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Accommodations, culture, and compliance: Considerations for your COVID-19 vaccination policy

Matthew W. Burr ( is a Human Resource Consultant for Burr Consulting LLC in Elmira, New York, USA.

The U.S. Equal Employment Opportunity Commission (EEOC) of the federal government has issued guidance on COVID-19 vaccination policies for organizations across the United States,[1] providing information related to policies and procedures for organizations large and small. (This guidance continues to evolve, and the EEOC website continues to be updated.) The EEOC protects employees and job applicants from discrimination by employers based on race, color, religion, sex (including pregnancy, sexual orientation, or gender identity), national origin, age (40 or older), disability, and genetic information.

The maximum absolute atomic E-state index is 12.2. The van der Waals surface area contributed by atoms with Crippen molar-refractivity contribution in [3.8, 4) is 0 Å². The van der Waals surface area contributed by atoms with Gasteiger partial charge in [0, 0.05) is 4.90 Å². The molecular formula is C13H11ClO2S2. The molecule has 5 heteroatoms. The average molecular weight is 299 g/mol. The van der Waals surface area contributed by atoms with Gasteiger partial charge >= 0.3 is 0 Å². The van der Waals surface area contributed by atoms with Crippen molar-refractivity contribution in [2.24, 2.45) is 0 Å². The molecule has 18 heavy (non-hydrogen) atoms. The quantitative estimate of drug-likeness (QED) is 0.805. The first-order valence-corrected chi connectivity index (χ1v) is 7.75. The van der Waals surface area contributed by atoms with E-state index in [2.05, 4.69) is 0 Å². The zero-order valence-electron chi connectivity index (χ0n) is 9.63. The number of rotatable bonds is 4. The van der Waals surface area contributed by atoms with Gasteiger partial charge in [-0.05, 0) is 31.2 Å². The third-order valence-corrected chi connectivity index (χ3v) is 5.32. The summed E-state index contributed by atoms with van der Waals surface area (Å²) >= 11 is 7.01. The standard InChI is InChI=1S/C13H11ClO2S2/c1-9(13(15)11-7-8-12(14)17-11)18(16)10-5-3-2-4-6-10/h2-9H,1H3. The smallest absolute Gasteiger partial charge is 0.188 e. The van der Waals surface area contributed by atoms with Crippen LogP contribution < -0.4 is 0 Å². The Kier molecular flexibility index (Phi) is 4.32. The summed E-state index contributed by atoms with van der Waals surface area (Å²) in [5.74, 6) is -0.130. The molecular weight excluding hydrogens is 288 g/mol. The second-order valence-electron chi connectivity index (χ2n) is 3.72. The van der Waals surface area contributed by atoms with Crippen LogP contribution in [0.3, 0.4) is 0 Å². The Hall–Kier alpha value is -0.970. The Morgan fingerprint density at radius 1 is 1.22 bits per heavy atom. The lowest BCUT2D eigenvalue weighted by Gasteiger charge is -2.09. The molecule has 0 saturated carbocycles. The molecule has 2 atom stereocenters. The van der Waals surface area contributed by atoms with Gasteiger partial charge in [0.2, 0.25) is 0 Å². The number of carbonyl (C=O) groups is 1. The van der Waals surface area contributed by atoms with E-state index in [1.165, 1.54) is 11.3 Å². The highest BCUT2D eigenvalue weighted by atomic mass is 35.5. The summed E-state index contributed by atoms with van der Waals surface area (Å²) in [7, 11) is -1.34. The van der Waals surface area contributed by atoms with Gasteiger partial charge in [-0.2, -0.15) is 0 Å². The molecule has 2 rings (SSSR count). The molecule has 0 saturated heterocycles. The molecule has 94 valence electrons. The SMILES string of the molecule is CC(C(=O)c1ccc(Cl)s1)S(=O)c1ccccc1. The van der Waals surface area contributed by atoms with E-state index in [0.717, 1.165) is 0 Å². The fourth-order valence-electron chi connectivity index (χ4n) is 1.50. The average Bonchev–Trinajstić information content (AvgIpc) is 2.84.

In its new COVID-19 guidance, the EEOC bars employers—including those who have mandatory vaccination policies—from discriminating against an employee or applicant who has a disability or religious reasonable accommodation request, and who makes their request during discussions with the organization; these employees and applicants cannot be automatically disciplined, terminated, not hired, or retaliated against.

This article aims to lay out some important aspects that organizations must consider as the workforce transitions from remote to in-person to remain compliant with the EEOC’s new guidance.

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